I suppose it did – I was sketching a potential “welcome screen” for the app and I just wrote down “Goal Buddy,” thinking it would be an interim name that could be changed later when we thought up something we liked better. It stuck, though, and we liked what it evoked: a little friend that is there when you need them and helps you achieve whatever goals need achieving.

Up until last week, I did not really delve into the name’s origin more deeply, until I remembered the first month of my last year of grad school. Let’s just say that I wasn’t happy to be there. My degree took longer than I thought and seemed to be flummoxed with roadblocks every which way I turned. My supervisor wanted me to work in my office five days a week instead of working at home (I can see his point. To be fair, I’d become a little too complacent in my PJs at my apartment.). I dreaded it, though, and I wondered how I would see the process through to the end.

I shared an office with another woman who was in the same situation. We both had to finish our degrees and neither of us wanted to be there, so we made a pact. If one of us was in the office, we both had to be. No more staying home just because we didn’t really feel like going to school. We would keep each other accountable. She joked that we would be each other’s “Accountability Buddy.”

I don’t have enough space to adequately described how that year played out (let’s just say it was interesting), but having my Accountability Buddy there really made a difference. Knowing that someone cared whether I was there or not, whether I was making an effort (or not), and whether I actually finished the task I set out to do (I did finish!), was unquestionably a determining factor.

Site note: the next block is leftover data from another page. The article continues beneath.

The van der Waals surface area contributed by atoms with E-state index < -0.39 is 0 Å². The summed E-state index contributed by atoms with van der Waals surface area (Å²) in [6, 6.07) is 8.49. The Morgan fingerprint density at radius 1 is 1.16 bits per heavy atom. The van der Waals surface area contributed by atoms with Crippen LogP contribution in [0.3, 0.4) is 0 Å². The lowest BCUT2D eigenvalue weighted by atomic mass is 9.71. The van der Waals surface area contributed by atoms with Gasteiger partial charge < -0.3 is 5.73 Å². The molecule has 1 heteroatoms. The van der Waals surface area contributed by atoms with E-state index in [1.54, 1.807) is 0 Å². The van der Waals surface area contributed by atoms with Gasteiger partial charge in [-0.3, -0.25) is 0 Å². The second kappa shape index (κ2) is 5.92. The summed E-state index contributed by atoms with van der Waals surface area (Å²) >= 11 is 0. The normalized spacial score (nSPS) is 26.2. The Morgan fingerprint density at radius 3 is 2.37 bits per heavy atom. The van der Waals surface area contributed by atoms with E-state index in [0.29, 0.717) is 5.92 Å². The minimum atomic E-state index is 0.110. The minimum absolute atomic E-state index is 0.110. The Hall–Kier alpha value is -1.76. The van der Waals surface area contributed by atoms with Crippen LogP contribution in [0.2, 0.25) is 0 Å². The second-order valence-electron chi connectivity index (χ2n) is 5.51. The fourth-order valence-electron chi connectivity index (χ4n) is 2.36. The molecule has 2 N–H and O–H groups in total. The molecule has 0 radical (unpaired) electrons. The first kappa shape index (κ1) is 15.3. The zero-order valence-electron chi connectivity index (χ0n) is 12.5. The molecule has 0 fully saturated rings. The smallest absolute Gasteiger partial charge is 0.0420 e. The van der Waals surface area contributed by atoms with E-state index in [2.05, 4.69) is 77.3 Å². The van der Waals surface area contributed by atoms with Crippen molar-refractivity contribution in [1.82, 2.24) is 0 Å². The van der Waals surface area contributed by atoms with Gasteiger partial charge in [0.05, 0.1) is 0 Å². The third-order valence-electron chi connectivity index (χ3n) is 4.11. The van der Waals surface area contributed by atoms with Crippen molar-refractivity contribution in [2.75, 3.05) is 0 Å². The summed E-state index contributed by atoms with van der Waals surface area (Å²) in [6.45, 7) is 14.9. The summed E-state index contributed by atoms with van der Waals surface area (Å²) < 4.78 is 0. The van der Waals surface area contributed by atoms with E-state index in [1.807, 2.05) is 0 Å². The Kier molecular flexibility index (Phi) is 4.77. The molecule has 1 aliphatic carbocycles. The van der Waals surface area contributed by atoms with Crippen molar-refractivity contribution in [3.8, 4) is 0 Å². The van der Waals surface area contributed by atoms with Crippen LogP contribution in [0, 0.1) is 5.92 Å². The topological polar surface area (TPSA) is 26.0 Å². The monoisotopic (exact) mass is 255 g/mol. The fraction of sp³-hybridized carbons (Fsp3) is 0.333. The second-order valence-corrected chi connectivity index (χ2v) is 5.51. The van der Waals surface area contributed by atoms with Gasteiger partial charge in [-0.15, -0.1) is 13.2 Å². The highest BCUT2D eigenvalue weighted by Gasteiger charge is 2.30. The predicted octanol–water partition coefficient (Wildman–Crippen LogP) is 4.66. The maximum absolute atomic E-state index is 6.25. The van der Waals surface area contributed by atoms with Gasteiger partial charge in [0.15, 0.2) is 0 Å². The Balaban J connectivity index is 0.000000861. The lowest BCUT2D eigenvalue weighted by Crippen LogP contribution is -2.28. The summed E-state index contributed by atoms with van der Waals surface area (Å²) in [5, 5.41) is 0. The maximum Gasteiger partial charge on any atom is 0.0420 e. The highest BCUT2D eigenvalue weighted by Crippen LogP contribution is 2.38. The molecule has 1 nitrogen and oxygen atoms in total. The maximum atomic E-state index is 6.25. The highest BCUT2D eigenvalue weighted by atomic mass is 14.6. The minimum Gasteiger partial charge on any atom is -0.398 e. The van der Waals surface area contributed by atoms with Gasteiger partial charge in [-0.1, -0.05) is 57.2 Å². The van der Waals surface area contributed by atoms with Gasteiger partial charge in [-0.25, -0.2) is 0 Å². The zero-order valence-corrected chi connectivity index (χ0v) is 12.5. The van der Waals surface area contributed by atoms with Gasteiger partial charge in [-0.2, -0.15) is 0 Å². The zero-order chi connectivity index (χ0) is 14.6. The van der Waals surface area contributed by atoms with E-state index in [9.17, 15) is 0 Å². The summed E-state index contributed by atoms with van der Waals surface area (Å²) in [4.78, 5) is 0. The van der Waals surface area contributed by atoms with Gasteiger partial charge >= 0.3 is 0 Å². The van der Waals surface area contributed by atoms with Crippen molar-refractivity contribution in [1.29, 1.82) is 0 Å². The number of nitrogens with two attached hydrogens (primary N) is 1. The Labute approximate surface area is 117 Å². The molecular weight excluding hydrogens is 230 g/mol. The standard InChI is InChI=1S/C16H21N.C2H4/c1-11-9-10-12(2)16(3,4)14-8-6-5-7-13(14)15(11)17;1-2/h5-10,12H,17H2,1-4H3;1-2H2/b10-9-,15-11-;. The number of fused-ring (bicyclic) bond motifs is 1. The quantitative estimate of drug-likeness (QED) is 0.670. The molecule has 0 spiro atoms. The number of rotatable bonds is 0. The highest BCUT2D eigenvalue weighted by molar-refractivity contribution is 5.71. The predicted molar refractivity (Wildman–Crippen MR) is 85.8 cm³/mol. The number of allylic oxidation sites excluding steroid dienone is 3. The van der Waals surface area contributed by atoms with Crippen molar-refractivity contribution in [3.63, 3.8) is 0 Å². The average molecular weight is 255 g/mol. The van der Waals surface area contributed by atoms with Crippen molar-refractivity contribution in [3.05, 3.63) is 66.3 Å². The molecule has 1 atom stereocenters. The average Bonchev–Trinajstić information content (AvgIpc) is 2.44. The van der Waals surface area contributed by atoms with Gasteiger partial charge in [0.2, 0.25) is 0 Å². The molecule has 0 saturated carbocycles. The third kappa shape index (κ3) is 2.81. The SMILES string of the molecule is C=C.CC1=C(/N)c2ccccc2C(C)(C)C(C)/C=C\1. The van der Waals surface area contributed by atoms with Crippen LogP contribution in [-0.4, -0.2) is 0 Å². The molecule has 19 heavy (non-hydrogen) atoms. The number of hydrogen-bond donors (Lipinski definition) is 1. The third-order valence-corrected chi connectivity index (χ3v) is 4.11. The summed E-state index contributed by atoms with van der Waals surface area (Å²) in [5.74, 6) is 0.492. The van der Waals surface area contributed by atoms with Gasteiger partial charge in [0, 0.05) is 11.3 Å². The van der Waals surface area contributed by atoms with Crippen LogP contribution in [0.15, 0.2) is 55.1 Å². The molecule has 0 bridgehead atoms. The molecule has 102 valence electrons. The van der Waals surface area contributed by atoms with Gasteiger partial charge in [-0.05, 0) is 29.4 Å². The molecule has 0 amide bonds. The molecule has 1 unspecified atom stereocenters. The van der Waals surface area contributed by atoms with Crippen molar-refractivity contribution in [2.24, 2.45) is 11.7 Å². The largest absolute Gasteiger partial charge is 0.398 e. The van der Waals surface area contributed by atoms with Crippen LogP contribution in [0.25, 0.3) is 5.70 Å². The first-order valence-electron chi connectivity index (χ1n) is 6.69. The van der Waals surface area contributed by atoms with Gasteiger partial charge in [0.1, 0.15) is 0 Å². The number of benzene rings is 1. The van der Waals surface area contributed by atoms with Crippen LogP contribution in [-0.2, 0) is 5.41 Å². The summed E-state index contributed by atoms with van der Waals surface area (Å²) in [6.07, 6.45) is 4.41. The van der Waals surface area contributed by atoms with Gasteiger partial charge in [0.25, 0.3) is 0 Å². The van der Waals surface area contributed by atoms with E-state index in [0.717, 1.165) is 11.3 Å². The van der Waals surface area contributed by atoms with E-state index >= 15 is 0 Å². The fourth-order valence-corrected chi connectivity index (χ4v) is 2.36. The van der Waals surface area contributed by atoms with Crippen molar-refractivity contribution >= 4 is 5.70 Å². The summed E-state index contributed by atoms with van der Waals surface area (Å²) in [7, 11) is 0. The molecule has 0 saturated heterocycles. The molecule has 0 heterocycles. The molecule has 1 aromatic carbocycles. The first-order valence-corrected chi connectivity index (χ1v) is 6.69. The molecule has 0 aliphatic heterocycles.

That is how GoalBuddy got its name. That name may evolve as the app evolves, but for now, it reminds me of that good friend who motivated me to finish my schooling. We hope that GoalBuddy will be the Accountability Buddy in your life too, once our little app is out there in the big world! Stay tuned.

 

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Mini-Compressor and Windows 10 Upgrade

We’ve recently had some inquiries regarding Mini-Compressor on Windows 10. More specifically, customers who have been using it without problems, and are now experiencing trouble after upgrading to Windows 10 from Windows 7 or 8.

We hope this will help those of you potentially with this problem.

First of all, Mini-Compressor works on Windows 10.  The problem seems to be when users upgrade to Windows 10.

After successfully upgrading to Windows 10, you need to uninstall Mini-Compressor then re-install it. If you’re not sure how to do this, here are the steps.

1. Go to your Windows Start bar and search for “Control Panel”

Windows10TaskbarWithSearch

2. In Control Panel, click on “Uninstall a Program” under “Programs”

Control Panel

 

 

3. In the Name column, right click on “Mini-Compressor” and choose “Uninstall”.

Uninstall

This should take a few minutes.  Once it is finished, “Mini-Compressor” will no longer appear in the Name column and we will start fresh.

4. Go to where you downloaded* the Mini-Compressor Install program and double-click on it to install.  It should take a few minutes.

5. When it is complete, you will be able to right-click on your photo file in the Windows File Explorer, and get the Mini-Compressor menu choice in your right-click menu, just like before.